Kralja Petra I Street is one of the oldest Belgrade streets. It is thought that in the I and II century A.D. in this area were Roman forum, basilica and thermae (next to the present building of National Bank of Serbia, Kralja Petra I 12). In this street, in the XIX century, was the first official Belgrade pharmacy (instead of today's building at No. 8) and the first city hotel - "Kod Jelena" (between Gra?ani?ka and ?ubrina streets, pulled down in 1938). Today, the Patriarchate of the Serbian Orthodox Church, the Cathedral Church, as well as the oldest Belgrade restaurant - the "?" cafe - are situated in this street.  

Trg Nikole Paši?a is situated between Terazije, Bulevar Kralja Aleksandra and De?anska Street, it is the youngest Belgrade square. It was built in 1953, when a fountain was placed.

In the first half of the XIX century, this area was an empty field bisected by the road to Constantinople which was at this point in the process of developing into a street. The first name of this street was Golden Cannon Lane, after a restaurant of the same name, and this was later changed to Markova Street. Not far from the site of the present National Assembly, at the beginning of Vlajkovi?eva Street, stood the largest of the Turkish mosques, the Batal Mosque, which was pulled down in 1869.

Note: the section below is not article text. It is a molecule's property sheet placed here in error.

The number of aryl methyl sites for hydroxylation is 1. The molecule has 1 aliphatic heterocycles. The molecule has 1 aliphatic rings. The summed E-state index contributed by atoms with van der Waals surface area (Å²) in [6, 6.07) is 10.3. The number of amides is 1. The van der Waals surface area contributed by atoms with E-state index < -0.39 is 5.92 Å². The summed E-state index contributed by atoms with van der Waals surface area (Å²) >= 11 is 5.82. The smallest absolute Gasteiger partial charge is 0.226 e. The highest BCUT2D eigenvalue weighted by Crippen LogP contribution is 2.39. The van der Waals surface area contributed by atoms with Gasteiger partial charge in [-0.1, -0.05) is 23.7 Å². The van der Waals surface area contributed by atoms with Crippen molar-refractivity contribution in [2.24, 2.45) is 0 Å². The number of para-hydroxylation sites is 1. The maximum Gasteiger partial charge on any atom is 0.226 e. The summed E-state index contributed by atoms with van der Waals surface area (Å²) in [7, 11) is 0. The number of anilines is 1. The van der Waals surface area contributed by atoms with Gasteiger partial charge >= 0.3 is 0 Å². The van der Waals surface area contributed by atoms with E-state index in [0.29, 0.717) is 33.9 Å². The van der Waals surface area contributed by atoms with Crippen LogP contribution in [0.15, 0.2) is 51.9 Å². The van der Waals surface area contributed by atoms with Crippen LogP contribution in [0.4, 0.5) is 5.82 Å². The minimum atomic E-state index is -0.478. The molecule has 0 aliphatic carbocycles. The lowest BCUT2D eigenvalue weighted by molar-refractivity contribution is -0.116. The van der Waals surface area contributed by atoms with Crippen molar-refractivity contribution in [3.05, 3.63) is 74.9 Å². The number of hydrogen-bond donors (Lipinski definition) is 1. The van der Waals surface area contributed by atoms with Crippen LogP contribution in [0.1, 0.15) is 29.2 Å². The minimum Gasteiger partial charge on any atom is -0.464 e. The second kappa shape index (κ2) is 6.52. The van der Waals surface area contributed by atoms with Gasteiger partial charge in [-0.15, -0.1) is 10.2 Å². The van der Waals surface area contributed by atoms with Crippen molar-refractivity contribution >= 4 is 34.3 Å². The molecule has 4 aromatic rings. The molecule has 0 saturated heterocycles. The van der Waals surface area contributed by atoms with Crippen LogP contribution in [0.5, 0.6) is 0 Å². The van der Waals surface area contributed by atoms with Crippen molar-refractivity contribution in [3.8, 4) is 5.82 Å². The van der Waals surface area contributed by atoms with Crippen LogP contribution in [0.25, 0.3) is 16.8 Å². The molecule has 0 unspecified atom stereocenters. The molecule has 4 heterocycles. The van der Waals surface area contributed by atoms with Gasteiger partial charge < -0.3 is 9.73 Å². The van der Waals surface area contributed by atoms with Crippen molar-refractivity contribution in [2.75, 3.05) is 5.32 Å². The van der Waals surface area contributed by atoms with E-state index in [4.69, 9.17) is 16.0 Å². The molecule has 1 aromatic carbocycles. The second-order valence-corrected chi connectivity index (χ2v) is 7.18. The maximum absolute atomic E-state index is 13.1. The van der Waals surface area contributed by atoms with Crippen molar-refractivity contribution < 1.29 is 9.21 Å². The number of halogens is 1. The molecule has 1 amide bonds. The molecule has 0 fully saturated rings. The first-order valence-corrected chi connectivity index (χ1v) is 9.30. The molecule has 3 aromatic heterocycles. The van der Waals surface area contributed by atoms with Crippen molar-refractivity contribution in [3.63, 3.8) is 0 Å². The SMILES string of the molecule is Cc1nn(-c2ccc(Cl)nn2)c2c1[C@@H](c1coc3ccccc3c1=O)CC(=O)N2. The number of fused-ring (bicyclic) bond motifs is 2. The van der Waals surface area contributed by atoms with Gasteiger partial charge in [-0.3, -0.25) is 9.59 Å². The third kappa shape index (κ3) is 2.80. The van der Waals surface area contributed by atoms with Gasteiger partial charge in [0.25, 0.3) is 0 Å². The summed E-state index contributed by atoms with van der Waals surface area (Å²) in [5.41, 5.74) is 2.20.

Between two world wars the following buildings were constructed: the National Assembly (1936), Agrarian Bank (after the war the seat of Central Committee of the Communist Party of Yugoslavia), then the building of the "Vreme" newspaper (today the "Borba"), the "Beograd" cinema and others.

Trg Republike covers the space between the "Gradska Kafana" (City Restaurant), "Jadran" cinema, National Theatre and Army Hall of Serbia.